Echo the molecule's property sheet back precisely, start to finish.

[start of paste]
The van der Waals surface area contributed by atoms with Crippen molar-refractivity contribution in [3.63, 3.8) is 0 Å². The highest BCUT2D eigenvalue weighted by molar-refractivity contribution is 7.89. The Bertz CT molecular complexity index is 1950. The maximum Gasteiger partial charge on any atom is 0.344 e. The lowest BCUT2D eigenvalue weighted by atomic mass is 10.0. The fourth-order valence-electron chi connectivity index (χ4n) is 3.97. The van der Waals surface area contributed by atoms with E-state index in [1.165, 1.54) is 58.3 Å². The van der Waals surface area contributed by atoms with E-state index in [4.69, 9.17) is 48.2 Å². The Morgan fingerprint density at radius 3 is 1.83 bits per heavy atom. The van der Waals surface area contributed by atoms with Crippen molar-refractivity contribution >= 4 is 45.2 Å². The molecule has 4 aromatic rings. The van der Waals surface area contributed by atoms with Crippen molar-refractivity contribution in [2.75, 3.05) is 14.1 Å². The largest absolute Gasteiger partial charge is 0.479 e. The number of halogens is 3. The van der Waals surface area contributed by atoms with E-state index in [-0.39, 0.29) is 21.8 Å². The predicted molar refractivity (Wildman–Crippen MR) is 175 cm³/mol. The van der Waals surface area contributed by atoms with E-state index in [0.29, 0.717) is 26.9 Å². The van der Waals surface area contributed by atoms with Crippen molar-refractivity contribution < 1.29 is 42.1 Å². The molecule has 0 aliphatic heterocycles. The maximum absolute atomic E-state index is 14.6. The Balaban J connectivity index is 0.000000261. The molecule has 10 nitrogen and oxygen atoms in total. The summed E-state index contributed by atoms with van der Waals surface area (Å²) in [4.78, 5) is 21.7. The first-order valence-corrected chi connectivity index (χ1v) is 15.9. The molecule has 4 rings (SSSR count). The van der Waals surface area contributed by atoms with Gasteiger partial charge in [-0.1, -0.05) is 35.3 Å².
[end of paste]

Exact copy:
The van der Waals surface area contributed by atoms with Crippen molar-refractivity contribution in [3.63, 3.8) is 0 Å². The highest BCUT2D eigenvalue weighted by molar-refractivity contribution is 7.89. The Bertz CT molecular complexity index is 1950. The maximum Gasteiger partial charge on any atom is 0.344 e. The lowest BCUT2D eigenvalue weighted by atomic mass is 10.0. The fourth-order valence-electron chi connectivity index (χ4n) is 3.97. The van der Waals surface area contributed by atoms with E-state index in [1.165, 1.54) is 58.3 Å². The van der Waals surface area contributed by atoms with E-state index in [4.69, 9.17) is 48.2 Å². The Morgan fingerprint density at radius 3 is 1.83 bits per heavy atom. The van der Waals surface area contributed by atoms with Crippen molar-refractivity contribution >= 4 is 45.2 Å². The molecule has 4 aromatic rings. The van der Waals surface area contributed by atoms with Crippen molar-refractivity contribution in [2.75, 3.05) is 14.1 Å². The largest absolute Gasteiger partial charge is 0.479 e. The number of halogens is 3. The van der Waals surface area contributed by atoms with E-state index in [-0.39, 0.29) is 21.8 Å². The predicted molar refractivity (Wildman–Crippen MR) is 175 cm³/mol. The van der Waals surface area contributed by atoms with E-state index in [0.29, 0.717) is 26.9 Å². The van der Waals surface area contributed by atoms with Crippen molar-refractivity contribution < 1.29 is 42.1 Å². The molecule has 0 aliphatic heterocycles. The maximum absolute atomic E-state index is 14.6. The Balaban J connectivity index is 0.000000261. The molecule has 10 nitrogen and oxygen atoms in total. The summed E-state index contributed by atoms with van der Waals surface area (Å²) in [4.78, 5) is 21.7. The first-order valence-corrected chi connectivity index (χ1v) is 15.9. The molecule has 4 rings (SSSR count). The van der Waals surface area contributed by atoms with Gasteiger partial charge in [-0.1, -0.05) is 35.3 Å².